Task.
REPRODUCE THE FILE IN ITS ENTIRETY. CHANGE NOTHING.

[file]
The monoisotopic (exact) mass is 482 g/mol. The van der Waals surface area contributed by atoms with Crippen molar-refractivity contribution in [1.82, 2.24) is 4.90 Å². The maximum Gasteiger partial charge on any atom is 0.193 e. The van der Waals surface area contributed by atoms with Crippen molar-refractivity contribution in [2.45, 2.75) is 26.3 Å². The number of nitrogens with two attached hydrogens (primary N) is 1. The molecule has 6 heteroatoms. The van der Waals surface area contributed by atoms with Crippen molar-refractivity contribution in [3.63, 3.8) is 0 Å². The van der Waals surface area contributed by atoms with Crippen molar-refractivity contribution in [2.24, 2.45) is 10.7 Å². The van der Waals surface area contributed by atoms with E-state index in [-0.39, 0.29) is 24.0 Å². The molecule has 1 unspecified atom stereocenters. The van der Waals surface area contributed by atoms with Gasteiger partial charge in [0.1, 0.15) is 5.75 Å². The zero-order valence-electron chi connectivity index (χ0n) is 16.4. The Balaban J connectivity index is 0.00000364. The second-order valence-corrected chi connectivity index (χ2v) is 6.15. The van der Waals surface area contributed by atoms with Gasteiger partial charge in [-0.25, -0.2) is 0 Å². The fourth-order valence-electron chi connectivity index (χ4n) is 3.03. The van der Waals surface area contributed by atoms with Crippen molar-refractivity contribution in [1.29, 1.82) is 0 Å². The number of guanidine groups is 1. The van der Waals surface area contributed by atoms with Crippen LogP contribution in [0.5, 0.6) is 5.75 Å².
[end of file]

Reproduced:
The monoisotopic (exact) mass is 482 g/mol. The van der Waals surface area contributed by atoms with Crippen molar-refractivity contribution in [1.82, 2.24) is 4.90 Å². The maximum Gasteiger partial charge on any atom is 0.193 e. The van der Waals surface area contributed by atoms with Crippen molar-refractivity contribution in [2.45, 2.75) is 26.3 Å². The number of nitrogens with two attached hydrogens (primary N) is 1. The molecule has 6 heteroatoms. The van der Waals surface area contributed by atoms with Crippen molar-refractivity contribution in [3.63, 3.8) is 0 Å². The van der Waals surface area contributed by atoms with Crippen molar-refractivity contribution in [2.24, 2.45) is 10.7 Å². The van der Waals surface area contributed by atoms with E-state index in [-0.39, 0.29) is 24.0 Å². The molecule has 1 unspecified atom stereocenters. The van der Waals surface area contributed by atoms with Gasteiger partial charge in [0.1, 0.15) is 5.75 Å². The zero-order valence-electron chi connectivity index (χ0n) is 16.4. The Balaban J connectivity index is 0.00000364. The second-order valence-corrected chi connectivity index (χ2v) is 6.15. The van der Waals surface area contributed by atoms with Gasteiger partial charge in [-0.25, -0.2) is 0 Å². The fourth-order valence-electron chi connectivity index (χ4n) is 3.03. The van der Waals surface area contributed by atoms with Crippen molar-refractivity contribution in [1.29, 1.82) is 0 Å². The number of guanidine groups is 1. The van der Waals surface area contributed by atoms with Crippen LogP contribution in [0.5, 0.6) is 5.75 Å².